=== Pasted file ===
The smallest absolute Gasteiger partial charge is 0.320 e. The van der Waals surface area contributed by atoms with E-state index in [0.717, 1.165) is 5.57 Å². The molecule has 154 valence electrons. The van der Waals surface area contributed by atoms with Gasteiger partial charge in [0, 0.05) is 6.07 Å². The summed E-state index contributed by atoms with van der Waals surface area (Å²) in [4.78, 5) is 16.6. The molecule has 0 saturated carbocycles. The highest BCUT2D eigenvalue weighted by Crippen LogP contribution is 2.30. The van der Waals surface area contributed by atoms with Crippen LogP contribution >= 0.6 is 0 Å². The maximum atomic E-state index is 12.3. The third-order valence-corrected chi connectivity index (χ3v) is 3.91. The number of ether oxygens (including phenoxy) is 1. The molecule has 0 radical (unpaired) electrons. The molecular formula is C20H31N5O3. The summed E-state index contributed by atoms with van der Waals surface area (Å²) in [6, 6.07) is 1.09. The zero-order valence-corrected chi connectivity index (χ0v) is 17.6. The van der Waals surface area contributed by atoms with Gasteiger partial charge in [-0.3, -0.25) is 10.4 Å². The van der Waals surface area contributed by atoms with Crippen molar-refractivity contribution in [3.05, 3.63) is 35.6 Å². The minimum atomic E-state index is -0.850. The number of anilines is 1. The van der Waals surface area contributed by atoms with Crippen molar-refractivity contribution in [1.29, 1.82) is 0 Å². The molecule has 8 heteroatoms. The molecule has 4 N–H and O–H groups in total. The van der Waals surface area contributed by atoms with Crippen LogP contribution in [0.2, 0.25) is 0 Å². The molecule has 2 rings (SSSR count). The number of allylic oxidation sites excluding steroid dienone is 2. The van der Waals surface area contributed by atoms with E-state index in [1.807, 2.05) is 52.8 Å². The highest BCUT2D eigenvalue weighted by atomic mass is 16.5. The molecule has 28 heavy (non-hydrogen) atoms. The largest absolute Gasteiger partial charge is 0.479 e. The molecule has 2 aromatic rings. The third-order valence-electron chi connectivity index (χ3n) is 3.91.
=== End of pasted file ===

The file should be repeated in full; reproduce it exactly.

The smallest absolute Gasteiger partial charge is 0.320 e. The van der Waals surface area contributed by atoms with E-state index in [0.717, 1.165) is 5.57 Å². The molecule has 154 valence electrons. The van der Waals surface area contributed by atoms with Gasteiger partial charge in [0, 0.05) is 6.07 Å². The summed E-state index contributed by atoms with van der Waals surface area (Å²) in [4.78, 5) is 16.6. The molecule has 0 saturated carbocycles. The highest BCUT2D eigenvalue weighted by Crippen LogP contribution is 2.30. The van der Waals surface area contributed by atoms with Crippen LogP contribution >= 0.6 is 0 Å². The maximum atomic E-state index is 12.3. The third-order valence-corrected chi connectivity index (χ3v) is 3.91. The number of ether oxygens (including phenoxy) is 1. The molecule has 0 radical (unpaired) electrons. The molecular formula is C20H31N5O3. The summed E-state index contributed by atoms with van der Waals surface area (Å²) in [6, 6.07) is 1.09. The zero-order valence-corrected chi connectivity index (χ0v) is 17.6. The van der Waals surface area contributed by atoms with Gasteiger partial charge in [-0.3, -0.25) is 10.4 Å². The van der Waals surface area contributed by atoms with Crippen molar-refractivity contribution in [3.05, 3.63) is 35.6 Å². The minimum atomic E-state index is -0.850. The number of anilines is 1. The van der Waals surface area contributed by atoms with Crippen molar-refractivity contribution in [1.29, 1.82) is 0 Å². The molecule has 8 heteroatoms. The molecule has 4 N–H and O–H groups in total. The van der Waals surface area contributed by atoms with Crippen LogP contribution in [0.2, 0.25) is 0 Å². The molecule has 2 rings (SSSR count). The number of allylic oxidation sites excluding steroid dienone is 2. The van der Waals surface area contributed by atoms with E-state index in [1.807, 2.05) is 52.8 Å². The highest BCUT2D eigenvalue weighted by atomic mass is 16.5. The molecule has 28 heavy (non-hydrogen) atoms. The largest absolute Gasteiger partial charge is 0.479 e. The molecule has 2 aromatic rings. The third-order valence-electron chi connectivity index (χ3n) is 3.91.